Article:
I think you should spend a day with someone with a mobility disability and you’ll soon see how awkward and difficult life can get if there just is or isnt (maybe its broken ?!) some equipment to allow your journey to go smoothly, without having to give your life story to strangers in front of the children, maybe have no one feel pity for you! just to get on with own life.
    The worry of seizing on route is terrifying enough, but starting off by tumbling down stairs with a child and heavy suitcase a the start of your happy journey; especially when they are clearly spending money aesthetically upgrading the station, could take some worry and make our journeys as easy as everyone else’s.
    It’s frightening enough going out of the 4 walls – a lift to get us on a train without bothering you doesn’t seem too much to ask; not really

    1. Thank you J. This tells life as it is for people who struggle to get around. Everyone one of us has an equal right to travel.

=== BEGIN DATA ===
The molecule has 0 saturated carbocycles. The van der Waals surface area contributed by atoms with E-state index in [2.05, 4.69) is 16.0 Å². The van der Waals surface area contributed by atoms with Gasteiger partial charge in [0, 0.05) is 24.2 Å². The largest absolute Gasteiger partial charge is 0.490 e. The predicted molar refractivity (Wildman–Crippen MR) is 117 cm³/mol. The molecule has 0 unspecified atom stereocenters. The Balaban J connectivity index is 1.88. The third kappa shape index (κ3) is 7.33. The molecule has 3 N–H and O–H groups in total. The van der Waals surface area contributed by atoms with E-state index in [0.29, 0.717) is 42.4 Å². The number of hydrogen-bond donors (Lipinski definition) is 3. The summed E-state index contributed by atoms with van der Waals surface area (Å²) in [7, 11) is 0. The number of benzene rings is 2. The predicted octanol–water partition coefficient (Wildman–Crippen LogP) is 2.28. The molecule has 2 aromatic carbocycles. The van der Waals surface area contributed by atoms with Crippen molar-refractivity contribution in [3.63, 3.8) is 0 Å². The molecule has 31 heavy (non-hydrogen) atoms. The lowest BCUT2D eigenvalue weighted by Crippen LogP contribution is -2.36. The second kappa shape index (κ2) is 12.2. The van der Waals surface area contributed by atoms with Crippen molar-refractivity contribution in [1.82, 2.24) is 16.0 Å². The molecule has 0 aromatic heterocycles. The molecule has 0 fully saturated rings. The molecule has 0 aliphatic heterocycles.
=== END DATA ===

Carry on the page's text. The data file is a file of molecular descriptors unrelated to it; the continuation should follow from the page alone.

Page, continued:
4. Andy, The resident wishes to support you and your colleagues with regard to
    access to Ludlow Station, I have lived here since 2011 and I view your regards about
    this matter as being highly important, I have sent a text to Shropshire Council to
    request support with Ludlow Town Council to make a case to the Dep.ofTransport
    to include asseccibility for Ludlow Station, let’s get onto Philip Dunne MP to raise
    the issue.

    John

  5. Thank you so much for supporting this Andy. I am a young person who is recently disabled and its incredible how difficult seemingly easy tasks now are. I am using a stick to get around at the moment but the train station is still a problem. I really struggle with stairs so id have to make the choice to go all the way around by the doctors surgery to get to the next platform, or take the stairs, which seems to me like mount everest. Either way it is exhausting and I’m sure puts people off using this mode of transport.

    1. Thank you. This is exactly what I think. Those claiming the station is fine for the disabled and those with limited mobility have often strolled to it with confidence. I wish you well Daisy